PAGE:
Mass Effect: Why Female Shepard Isn’t As Popular As Male Shepard
The Mass Effect series is built around player choices, so it can be interesting to see what level of disparity there is between with some of the central decisions featured in the trilogy. One such decision is the ability to influence the gender of the protagonist, Commander Shepard. How popular is female Shepard compared to male Shepard among Mass Effect fans?
Mass Effect Legendary Edition brought new life to the series after the controversial release of Mass Effect: Andromeda, but along with the expected upgrades from a remastered collection, it also brought new data about how players actually engage with content for the series. This has led to interesting looks at information on crew members, story choices, and even protagonist Commander Shepard.
BioWare recently released some statistics from players of Mass Effect Legendary Edition, detailing which choices are more popular among fans and which are often underutilized. For example, around 60% of players rescue Ashley rather than Kaidan, the vast majority ally with the Rachni queen in the first Mass Effect game, and most players save Wrex on Virmire. One of these statistics also revealed that only 32% of players pick female Shepard during character customization, with the majority playing as male Shepard.
Part of this could be due to the fact that male Shepard is the first choice to appear when players start up the game. When Mass Effect Legendary Edition begins, players are prompted to choose between John Shepard, the default male character, Jane Shepard, the default female character, or creating a new character entirely from scratch. John Shepard, as the first choice on the list, may be considered the standard among first-time players and therefore gets chosen more frequently. This is arguably supported by the fact that Soldier, the default class of both John and Jane Shepard, is the most popular Mass Effect class among 40% of players. In contrast, the second most popular class is only played among 21% of players, and only 5% pick Engineer in Mass Effect.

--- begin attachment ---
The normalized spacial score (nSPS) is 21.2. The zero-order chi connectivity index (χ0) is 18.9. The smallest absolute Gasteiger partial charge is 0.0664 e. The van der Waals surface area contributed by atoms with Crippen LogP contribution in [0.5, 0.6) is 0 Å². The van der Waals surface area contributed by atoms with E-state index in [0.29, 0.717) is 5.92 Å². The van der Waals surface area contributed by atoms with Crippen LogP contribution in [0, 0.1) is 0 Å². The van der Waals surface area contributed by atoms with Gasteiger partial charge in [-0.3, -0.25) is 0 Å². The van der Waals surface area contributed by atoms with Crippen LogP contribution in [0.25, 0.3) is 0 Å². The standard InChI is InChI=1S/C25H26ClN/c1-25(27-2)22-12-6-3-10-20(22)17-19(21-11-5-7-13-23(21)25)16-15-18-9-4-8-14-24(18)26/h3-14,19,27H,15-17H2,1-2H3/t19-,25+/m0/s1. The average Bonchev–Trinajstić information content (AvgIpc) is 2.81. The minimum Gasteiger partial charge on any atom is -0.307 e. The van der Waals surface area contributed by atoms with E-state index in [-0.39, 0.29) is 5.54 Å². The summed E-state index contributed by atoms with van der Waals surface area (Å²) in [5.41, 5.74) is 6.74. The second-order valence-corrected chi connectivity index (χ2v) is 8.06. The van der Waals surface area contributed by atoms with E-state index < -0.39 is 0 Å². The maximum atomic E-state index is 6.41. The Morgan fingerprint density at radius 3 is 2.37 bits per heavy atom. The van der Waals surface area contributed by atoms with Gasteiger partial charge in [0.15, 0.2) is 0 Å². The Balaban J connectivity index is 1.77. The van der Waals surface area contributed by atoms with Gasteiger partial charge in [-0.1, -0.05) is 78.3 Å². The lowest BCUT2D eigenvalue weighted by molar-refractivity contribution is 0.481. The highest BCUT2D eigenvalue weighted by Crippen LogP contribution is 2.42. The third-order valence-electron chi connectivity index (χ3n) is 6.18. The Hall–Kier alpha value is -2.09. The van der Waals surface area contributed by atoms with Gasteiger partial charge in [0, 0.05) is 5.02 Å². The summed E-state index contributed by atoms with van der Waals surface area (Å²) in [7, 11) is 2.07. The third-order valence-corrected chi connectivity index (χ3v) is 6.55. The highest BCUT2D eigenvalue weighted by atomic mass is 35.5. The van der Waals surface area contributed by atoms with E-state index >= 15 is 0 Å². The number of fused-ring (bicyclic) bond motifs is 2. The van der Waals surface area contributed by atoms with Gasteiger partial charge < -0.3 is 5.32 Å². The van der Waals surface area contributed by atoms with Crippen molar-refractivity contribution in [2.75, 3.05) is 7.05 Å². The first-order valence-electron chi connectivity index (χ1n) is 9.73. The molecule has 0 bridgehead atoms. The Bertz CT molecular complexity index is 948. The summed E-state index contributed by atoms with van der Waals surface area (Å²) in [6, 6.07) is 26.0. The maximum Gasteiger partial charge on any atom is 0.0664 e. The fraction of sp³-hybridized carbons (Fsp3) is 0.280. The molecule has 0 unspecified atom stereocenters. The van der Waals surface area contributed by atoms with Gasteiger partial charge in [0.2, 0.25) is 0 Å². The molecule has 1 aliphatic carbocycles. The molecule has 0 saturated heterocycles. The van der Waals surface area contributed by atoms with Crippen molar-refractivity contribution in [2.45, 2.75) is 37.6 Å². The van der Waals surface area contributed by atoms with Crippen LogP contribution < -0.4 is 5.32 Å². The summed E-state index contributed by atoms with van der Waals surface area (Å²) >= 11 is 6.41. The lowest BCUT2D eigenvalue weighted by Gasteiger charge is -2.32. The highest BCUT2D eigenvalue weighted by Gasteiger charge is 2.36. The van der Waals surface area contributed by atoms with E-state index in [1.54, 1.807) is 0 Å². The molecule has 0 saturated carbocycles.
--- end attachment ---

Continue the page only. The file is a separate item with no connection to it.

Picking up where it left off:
Another factor, however, could be how BioWare chose to market the Mass Effect trilogy. Particularly in the case of Mass Effect 1, the default male Shepard is who appears in the center of much of the game’s art and other marketing elements. It wasn’t until Mass Effect 3 that female Shepard became more prominently featured in the series’ advertisements. Mass Effect: Andromeda took further steps to change this; many of Ryder’s appearances leading up to the game’s release either featured them facing away from the camera or balanced a mix of the default male and female character. The upcoming Mass Effect sequel, ME4, seems to be taking a similar approach. The game’s 2020 teaser trailer doesn’t feature Shepard at all, just returning companion Liara T’soni and a piece of what is presumably Shepard’s armor, though this could change as further trailers are released.